view this post on Zulip James Wood (Mar 16 2022 at 13:47):

Hmm, yeah, I probably could do with more practice with these.

view this post on Zulip Paolo Giarrusso (Mar 16 2022 at 14:28):

@James Wood are you asking to generate the inversion principle for an arbitrary proposition, or just the one that destruct or inversion would "produce"?

view this post on Zulip James Wood (Mar 16 2022 at 14:30):

The latter, I think, though I guess it complicates things that there are lots of different elimination tactics.

view this post on Zulip Paolo Giarrusso (Mar 16 2022 at 14:30):

all I've seen is:

view this post on Zulip James Wood (Mar 16 2022 at 14:31):

Ah, okay, good to know. :+1:

view this post on Zulip Paolo Giarrusso (Mar 16 2022 at 14:33):

some examples:
https://gitlab.mpi-sws.org/iris/stdpp/-/blob/17d496753c8573d036e7f2b99792d7e5fcbe961c/theories/fin.v#L47-56
https://gitlab.mpi-sws.org/iris/stdpp/-/blob/17d496753c8573d036e7f2b99792d7e5fcbe961c/theories/telescopes.v#L57-66

view this post on Zulip Paolo Giarrusso (Mar 16 2022 at 14:34):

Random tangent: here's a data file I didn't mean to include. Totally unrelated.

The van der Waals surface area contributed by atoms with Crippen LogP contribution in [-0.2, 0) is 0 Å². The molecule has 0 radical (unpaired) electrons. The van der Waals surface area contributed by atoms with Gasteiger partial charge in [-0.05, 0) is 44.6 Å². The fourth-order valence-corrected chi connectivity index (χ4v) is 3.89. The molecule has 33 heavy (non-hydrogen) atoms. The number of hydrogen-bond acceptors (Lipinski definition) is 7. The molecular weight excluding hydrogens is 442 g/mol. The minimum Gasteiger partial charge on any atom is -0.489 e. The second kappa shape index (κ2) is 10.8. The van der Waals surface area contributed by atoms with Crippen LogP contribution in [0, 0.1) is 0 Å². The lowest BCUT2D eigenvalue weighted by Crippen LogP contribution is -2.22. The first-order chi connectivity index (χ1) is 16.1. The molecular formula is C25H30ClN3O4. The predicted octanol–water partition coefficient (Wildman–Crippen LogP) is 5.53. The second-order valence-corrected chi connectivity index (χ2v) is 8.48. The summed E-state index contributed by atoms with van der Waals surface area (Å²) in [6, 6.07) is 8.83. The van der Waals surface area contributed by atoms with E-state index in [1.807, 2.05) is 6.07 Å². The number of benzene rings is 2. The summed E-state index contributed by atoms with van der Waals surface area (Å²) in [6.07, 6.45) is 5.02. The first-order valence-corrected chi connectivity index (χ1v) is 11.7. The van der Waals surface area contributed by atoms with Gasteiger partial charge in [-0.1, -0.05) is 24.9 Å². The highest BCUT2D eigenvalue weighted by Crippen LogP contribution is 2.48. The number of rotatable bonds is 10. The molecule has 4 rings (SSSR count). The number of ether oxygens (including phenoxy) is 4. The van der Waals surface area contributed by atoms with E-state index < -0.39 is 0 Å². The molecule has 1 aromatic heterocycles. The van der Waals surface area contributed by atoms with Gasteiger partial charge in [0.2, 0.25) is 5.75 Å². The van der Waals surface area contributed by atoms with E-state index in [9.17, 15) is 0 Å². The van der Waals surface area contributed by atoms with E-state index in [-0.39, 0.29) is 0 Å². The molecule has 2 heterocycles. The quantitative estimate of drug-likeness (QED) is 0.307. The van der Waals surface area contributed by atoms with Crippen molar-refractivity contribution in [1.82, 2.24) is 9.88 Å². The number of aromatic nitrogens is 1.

of course that's somewhat time-consuming. And in part, it's needed because inversion Hfoo as [a b c|...] is very annoying to use.

view this post on Zulip Paolo Giarrusso (Mar 16 2022 at 14:35):

OTOH, proving lemmas with nice statements sometimes needs nontrivial proofs — you must pick the right inversion tactic, maybe call subst, ... so having the lemmas can be nice if you use them enough.

view this post on Zulip James Wood (Mar 16 2022 at 14:36):

Is the idea with these inversion lemmas to (possibly) shunt variables back into the goal and then eapply them?

view this post on Zulip Paolo Giarrusso (Mar 16 2022 at 14:46):

usually it's destruct (inversion_lemma hyp) as intro_pattern, but I agree that fin_S_inv looks more interesting

view this post on Zulip Paolo Giarrusso (Mar 16 2022 at 14:48):

sorry, I haven't used those fins up close (I've written sigma types instead for the job); they're interesting enough there's a special inv_fin tactic — which indeed works somewhat as you suggest and has snippets like

revert dependent i; match goal with |-  i, @?P i => apply (fin_S_inv P) end

view this post on Zulip Meven Lennon-Bertrand (Mar 16 2022 at 14:48):

Re: inversion, there’s a somewhat generic setting provided by small inversion. AFAIK Equations has some bits of it, although it’s not exactly as nice as proving exactly the "right" thing by hand. And there has been plans to ship (some of) this with the compilation of Coq’s pattern-matching directly, so a to provide a nicer entry point for e.g. inversion, but it’s been in the making for a long time…

view this post on Zulip Paolo Giarrusso (Mar 16 2022 at 14:48):

(I don't think you can paste that, best use the tactic)